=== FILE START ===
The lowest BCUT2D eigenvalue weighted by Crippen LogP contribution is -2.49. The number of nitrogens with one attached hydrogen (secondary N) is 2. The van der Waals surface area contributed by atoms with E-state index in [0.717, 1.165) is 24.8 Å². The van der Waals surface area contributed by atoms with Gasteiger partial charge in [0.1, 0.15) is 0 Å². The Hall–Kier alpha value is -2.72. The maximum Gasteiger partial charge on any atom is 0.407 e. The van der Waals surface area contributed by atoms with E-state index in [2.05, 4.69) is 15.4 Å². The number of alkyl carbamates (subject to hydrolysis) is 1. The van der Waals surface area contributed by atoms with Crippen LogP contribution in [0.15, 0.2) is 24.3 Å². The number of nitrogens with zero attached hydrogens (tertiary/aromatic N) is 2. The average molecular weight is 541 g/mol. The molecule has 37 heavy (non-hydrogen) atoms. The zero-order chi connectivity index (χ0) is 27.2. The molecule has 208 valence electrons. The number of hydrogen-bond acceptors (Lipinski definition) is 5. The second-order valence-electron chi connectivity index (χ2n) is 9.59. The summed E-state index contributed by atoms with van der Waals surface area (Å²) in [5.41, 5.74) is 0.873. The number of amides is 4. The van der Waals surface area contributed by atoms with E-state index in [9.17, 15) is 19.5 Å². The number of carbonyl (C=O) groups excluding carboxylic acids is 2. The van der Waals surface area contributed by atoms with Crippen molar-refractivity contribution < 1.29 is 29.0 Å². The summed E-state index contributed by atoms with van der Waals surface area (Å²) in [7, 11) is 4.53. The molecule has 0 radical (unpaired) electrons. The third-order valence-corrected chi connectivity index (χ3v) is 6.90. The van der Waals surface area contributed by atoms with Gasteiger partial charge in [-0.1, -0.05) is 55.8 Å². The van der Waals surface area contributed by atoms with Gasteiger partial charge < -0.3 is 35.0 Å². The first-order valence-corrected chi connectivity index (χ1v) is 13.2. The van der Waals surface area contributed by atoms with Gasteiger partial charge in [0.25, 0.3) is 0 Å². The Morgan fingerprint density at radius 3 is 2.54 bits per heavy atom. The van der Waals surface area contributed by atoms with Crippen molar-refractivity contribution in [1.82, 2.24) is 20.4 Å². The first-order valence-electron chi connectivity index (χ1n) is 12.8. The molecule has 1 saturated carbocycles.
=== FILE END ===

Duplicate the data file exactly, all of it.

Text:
The lowest BCUT2D eigenvalue weighted by Crippen LogP contribution is -2.49. The number of nitrogens with one attached hydrogen (secondary N) is 2. The van der Waals surface area contributed by atoms with E-state index in [0.717, 1.165) is 24.8 Å². The van der Waals surface area contributed by atoms with Gasteiger partial charge in [0.1, 0.15) is 0 Å². The Hall–Kier alpha value is -2.72. The maximum Gasteiger partial charge on any atom is 0.407 e. The van der Waals surface area contributed by atoms with E-state index in [2.05, 4.69) is 15.4 Å². The number of alkyl carbamates (subject to hydrolysis) is 1. The van der Waals surface area contributed by atoms with Crippen LogP contribution in [0.15, 0.2) is 24.3 Å². The number of nitrogens with zero attached hydrogens (tertiary/aromatic N) is 2. The average molecular weight is 541 g/mol. The molecule has 37 heavy (non-hydrogen) atoms. The zero-order chi connectivity index (χ0) is 27.2. The molecule has 208 valence electrons. The number of hydrogen-bond acceptors (Lipinski definition) is 5. The second-order valence-electron chi connectivity index (χ2n) is 9.59. The summed E-state index contributed by atoms with van der Waals surface area (Å²) in [5.41, 5.74) is 0.873. The number of amides is 4. The van der Waals surface area contributed by atoms with E-state index in [9.17, 15) is 19.5 Å². The number of carbonyl (C=O) groups excluding carboxylic acids is 2. The van der Waals surface area contributed by atoms with Crippen molar-refractivity contribution < 1.29 is 29.0 Å². The summed E-state index contributed by atoms with van der Waals surface area (Å²) in [7, 11) is 4.53. The molecule has 0 radical (unpaired) electrons. The third-order valence-corrected chi connectivity index (χ3v) is 6.90. The van der Waals surface area contributed by atoms with Gasteiger partial charge in [-0.1, -0.05) is 55.8 Å². The van der Waals surface area contributed by atoms with Gasteiger partial charge < -0.3 is 35.0 Å². The first-order valence-corrected chi connectivity index (χ1v) is 13.2. The van der Waals surface area contributed by atoms with Gasteiger partial charge in [0.25, 0.3) is 0 Å². The Morgan fingerprint density at radius 3 is 2.54 bits per heavy atom. The van der Waals surface area contributed by atoms with Crippen molar-refractivity contribution in [1.82, 2.24) is 20.4 Å². The first-order valence-electron chi connectivity index (χ1n) is 12.8. The molecule has 1 saturated carbocycles.